Project description:Traumatic brain injury (TBI) causes neuroendocrine dysregulation in up to 40% of humans, which is related to impaired function of the hypothalamo-hypophyseal axis and contributes to TBI-related co-morbidities. Our objective was to investigate whether hypophyseal atrophy can be recapitulated in rat lateral fluid-percussion injury model of human TBI. High-resolution structural magnetic resonance images (MRI) were acquired from rats at 2 days and 5 months post-TBI. To measure the lobe-specific volumetric changes, manganese-enhanced MRI (MEMRI) scans were acquired from rats at 8 months post-TBI, which also underwent the pentylenetetrazol (PTZ) seizure susceptibility and Morris water-maze spatial memory tests. MRI revealed no differences in the total hypophyseal volume between TBI and controls at 2 days, 5 months or 8 months post-TBI. Surprisingly, MEMRI at 8 months post-TBI indicated a 17% reduction in neurohypophyseal volume in the TBI group as compared to controls (1.04?±?0.05?mm3 vs 1.25?±?0.05?mm3, p?<?0.05). Moreover, neurohypophyseal volume inversely correlated with the number of PTZ-induced epileptiform discharges and the mean latency to platform in the Morris water-maze test. Our data demonstrate that TBI leads to neurohypophyseal lobe-specific atrophy and may serve as a prognostic biomarker for post-TBI outcome.
Project description:<h4>Purpose</h4>Our purpose was to investigate the association between imaging biomarkers of radiation-induced white matter (WM) injury within perisylvian regions and longitudinal language decline in patients with brain tumors.<h4>Methods and materials</h4>Patients with primary brain tumors (n = 44) on a prospective trial underwent brain magnetic resonance imaging, diffusion-weighted imaging, and language assessments of naming (Boston Naming Test [BNT]) and fluency (Delis-Kaplan Executive Function System Category Fluency [DKEFS-CF]) at baseline and 3, 6, and 12 months after fractionated radiation therapy (RT). Reliable change indices of language function (0-6 months), accounting for practice effects (RCI-PE), evaluated decline. Bilateral perisylvian WM regions (superficial WM subadjacent to Broca's area and the superior temporal gyrus [STG], inferior longitudinal fasciculus [ILF], inferior fronto-occipital fasciculus [IFOF], and arcuate fasciculus) were autosegmented. We quantified volume and diffusion measures of WM microstructure: fractional anisotropy (FA; lower values indicate disruption) and mean diffusivity (MD; higher values indicate injury). Linear mixed-effects models assessed mean dose as predictor of imaging biomarker change and imaging biomarkers as longitudinal predictors of language scores.<h4>Results</h4>DKEFS-CF scores declined at 6 months post-RT (RCI-PE, -0.483; P = .01), whereas BNT scores improved (RCI-PE, 0.262; P = .04). Higher mean dose to left and right regions was predictive of decreased volume (left-STG, P = .02; right-ILF and IFOF, P = .03), decreased FA (left-WM tracts, all P < .01; right-STG and IFOF, P < .02), and increased MD of left-WM tracts (all P < .03). Volume loss within left-Broca's area (P = .01), left-ILF (P = .01), left-IFOF (P = .01), and left-arcuate fasciculus (P = .04) was associated with lower BNT scores. Lower FA correlated with poorer DKEFS-CF and BNT scores within left-ILF (P = .02, not significant), left-IFOF (P = .02, .04), and left-arcuate fasciculus (P = .01, .01), respectively. Poorer DKEFS-CF scores correlated with increased MD values within the left-arcuate fasciculus (P = .03). Right-sided biomarkers did not correlate with language scores.<h4>Conclusions</h4>Patients with primary brain tumors experience language fluency decline post-RT. Poorer fluency and naming function may be explained by microstructural injury to left-sided perisylvian WM, representing potential dose-avoidance targets for language preservation.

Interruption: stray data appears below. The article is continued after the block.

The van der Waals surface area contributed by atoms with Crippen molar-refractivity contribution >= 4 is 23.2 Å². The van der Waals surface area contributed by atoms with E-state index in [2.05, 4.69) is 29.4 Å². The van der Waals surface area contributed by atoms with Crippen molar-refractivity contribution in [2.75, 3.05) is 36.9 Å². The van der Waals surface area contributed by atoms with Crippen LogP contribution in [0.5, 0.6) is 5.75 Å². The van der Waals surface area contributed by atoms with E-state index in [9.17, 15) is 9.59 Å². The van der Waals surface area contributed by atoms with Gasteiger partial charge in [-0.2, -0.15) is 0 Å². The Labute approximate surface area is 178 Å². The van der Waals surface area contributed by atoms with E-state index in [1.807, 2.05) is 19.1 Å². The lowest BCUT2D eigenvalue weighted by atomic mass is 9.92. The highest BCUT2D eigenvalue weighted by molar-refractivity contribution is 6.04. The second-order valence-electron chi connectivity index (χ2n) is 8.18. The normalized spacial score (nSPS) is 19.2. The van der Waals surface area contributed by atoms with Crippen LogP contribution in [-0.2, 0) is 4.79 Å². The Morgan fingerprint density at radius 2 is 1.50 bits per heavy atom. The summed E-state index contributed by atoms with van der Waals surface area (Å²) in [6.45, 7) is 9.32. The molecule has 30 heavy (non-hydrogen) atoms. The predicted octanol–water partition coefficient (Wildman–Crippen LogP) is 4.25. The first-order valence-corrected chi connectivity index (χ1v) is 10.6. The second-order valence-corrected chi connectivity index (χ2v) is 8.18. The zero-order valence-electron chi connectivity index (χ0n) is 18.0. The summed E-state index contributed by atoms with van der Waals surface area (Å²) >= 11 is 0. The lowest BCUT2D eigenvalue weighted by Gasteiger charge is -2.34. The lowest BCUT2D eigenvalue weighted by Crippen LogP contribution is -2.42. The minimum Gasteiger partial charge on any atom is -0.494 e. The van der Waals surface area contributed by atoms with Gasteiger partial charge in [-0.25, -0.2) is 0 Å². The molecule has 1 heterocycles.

Project description:Post-concussion symptoms often occur after TBI, persist and cause disabilities. The Rivermead Post-Concussion Symptoms Questionnaire (RPQ) is widely used in this population, but little is known about the comparability of the symptoms over time, i.e., longitudinal measurement invariance (MI). The objectives of this study were to analyze the longitudinal MI of RPQ symptoms from three to twelve months after TBI and to find factors related to RPQ symptoms. The study involved 1023 individuals after TBI who took part in the Collaborative European NeuroTrauma Effectiveness Research in TBI (CENTER-TBI) study and completed the RPQ at three, six and twelve months post-injury. Longitudinal confirmatory factor analysis showed that the three-factor structure (somatic, emotional and cognitive) remains stable within one year after TBI. Linear mixed models revealed that sex, injury cause and prior psychiatric problems were related to the RPQ three-factor structure as well as to the RPQ total score. The study strengthens evidence for the RPQ’s factorial structure stability within one year after TBI and identifies sex, injury cause and prior psychiatric problems as important factors that may help clinicians to prevent future complications of symptomatology after TBI.